Back when I started clinical teaching for St. Kate’s, I took the APTA’s Clinical Instructor credentialing course, which I would highly recommend if you are clinical faculty or a clinical instructor. I’m glad I kept the course book, as I found it a helpful refresher for me about learning in the psychomotor domain.
UOP has a great resource for faculty – the Teaching and Learning Center. Besides presentations on topics related to teaching and learning, feedback on teaching observations, and assisting with problems encountered in the classroom, they also have a Teaching and Learning book club. The one for October caught my eye so I signed up – Teach Students How to Learn – Strategies You Can Incorporate Into Any Course to Improve Student Metacognition, Study Skills, and Motivation, by Saundra Yancy McGuire with Stephanie McGuire (note: I do not get anything if you click and buy – just putting the hyperlink there if you are interested). PT students are motivated, so why take the course? Well, the part about presenting “evidence-based strategies to boost student success in your courses and beyond” caught my eye. I’m a good clinical educator, and I’ve given inservices and CEU presentations, but I can always improve. It has given me good food for thought during my my first semester here. I’ve found it helpful to review how we learn and apply facts, and learn and apply movements, and I’ve tried to adjust my teaching style and the class accordingly.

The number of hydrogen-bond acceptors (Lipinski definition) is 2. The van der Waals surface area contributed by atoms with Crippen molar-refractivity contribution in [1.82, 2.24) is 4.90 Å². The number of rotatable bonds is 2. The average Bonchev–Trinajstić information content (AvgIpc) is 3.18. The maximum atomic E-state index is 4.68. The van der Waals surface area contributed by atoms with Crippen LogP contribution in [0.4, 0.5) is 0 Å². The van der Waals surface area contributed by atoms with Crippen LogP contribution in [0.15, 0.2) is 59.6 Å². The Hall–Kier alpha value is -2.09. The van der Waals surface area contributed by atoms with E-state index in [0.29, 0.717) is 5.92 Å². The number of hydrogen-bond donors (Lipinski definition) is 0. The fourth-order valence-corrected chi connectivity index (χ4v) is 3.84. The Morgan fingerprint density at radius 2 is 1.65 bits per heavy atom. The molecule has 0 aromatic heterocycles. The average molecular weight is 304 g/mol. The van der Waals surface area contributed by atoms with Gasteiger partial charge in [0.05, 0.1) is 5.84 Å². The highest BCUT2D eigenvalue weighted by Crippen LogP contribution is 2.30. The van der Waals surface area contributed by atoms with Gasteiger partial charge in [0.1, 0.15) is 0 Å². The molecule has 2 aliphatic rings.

I also did a midterm feedback form for Patient Care Skills, and gleaned information from it and from the official end-of-semester feedback. As I’ve written before in the blog, students can be great teachers. There are some things that are not negotiable in teaching, either because it is required by the course or it is included for a purpose (pedagogy or teaching philosophy), but there are other things students observe that are helpful. I’ll be honest, I was hesitant in reading them – I’ve read that reviews can be brutal as it is anonymous and some students unload, but these two cohorts are professional and overall it was helpful for next semester and the next time I teach PCS and help with ACP.
Photo credit: New Blooms Pyramid by Andrea Hernandez